A frightening and grotesque creature but a real desert saviour, the camel is in fact a wonderful creature. In other words, the moral of the story is don’t judge a book by its cover or, more precisely, an animal by its external looks. All animals and things have been created for a purpose. Each has a unique feature or characteristic. Isn’t life such a good teacher?
The day before, we went to the Cairo Museum and spent the entire day going through the displays in the sprawling, multi-storey museum complex. We saw the fantastic collection of authentic displays of ancient Egypt — the real chariot of war of the Pharaoh, tools and implements of day to day existence in ancient Egypt, all manner of vessels and containers, and so on from the heydays of the Pharoah.
We saw invaluable treasures that only a King of Kings could own; his ancient writings comprising figures of birds and animals, showing how advanced his civilisation was; and thousands of other things. We even came face-to-face with the Pharaoh himself, though he was in the glass display, lying down in full dignity. And very well preserved. The ancients knew something we so-called “modern men” do not.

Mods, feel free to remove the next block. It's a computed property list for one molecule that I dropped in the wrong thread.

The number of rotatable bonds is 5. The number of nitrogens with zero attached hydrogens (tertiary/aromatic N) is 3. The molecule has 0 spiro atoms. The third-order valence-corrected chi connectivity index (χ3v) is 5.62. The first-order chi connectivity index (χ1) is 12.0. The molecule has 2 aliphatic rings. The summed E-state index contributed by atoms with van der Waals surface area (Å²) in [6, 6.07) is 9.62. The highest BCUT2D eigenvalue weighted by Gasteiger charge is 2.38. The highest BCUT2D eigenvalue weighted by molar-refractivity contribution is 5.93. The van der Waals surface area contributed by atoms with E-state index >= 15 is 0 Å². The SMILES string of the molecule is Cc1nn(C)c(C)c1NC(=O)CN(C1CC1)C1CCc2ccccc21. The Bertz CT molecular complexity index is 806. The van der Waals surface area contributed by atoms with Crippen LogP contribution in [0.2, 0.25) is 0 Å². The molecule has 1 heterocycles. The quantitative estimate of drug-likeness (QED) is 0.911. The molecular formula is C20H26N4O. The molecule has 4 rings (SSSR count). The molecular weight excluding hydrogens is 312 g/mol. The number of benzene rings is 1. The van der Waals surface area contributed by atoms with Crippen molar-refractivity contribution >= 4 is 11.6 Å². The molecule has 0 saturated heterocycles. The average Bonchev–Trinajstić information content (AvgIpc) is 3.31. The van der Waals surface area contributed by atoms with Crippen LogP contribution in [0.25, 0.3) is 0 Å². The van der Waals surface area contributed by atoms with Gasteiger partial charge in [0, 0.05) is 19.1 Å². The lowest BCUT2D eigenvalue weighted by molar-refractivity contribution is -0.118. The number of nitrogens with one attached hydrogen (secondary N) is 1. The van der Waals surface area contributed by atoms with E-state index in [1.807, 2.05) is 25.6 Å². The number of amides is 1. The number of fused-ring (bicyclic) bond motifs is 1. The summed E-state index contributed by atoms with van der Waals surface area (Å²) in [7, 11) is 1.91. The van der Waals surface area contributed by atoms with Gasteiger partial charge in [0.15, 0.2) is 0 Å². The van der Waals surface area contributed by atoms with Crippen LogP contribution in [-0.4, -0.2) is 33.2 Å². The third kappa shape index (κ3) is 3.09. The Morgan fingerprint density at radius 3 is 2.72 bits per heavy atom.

That day, we came early to the museum, and we were driven by excitement to view first-hand the original antiques. Something we have read about but never imagined being able to see with our physical eyes. Years later, I discovered the real reason we went early and entered the museum the moment the doors opened that day, and it had nothing to do with the exhibits but with the sand and dust.
The dust was everywhere; dust of the present day outside, and dust from ancient times inside, and amongst the exhibits. Probably, dust in the minds of the myriads since the dawn of time, even in the Garden of Eden, that paradise on Earth that was lost due to a clouded mind. There is dust even in the spaceship orbiting the Earth. And outside of it.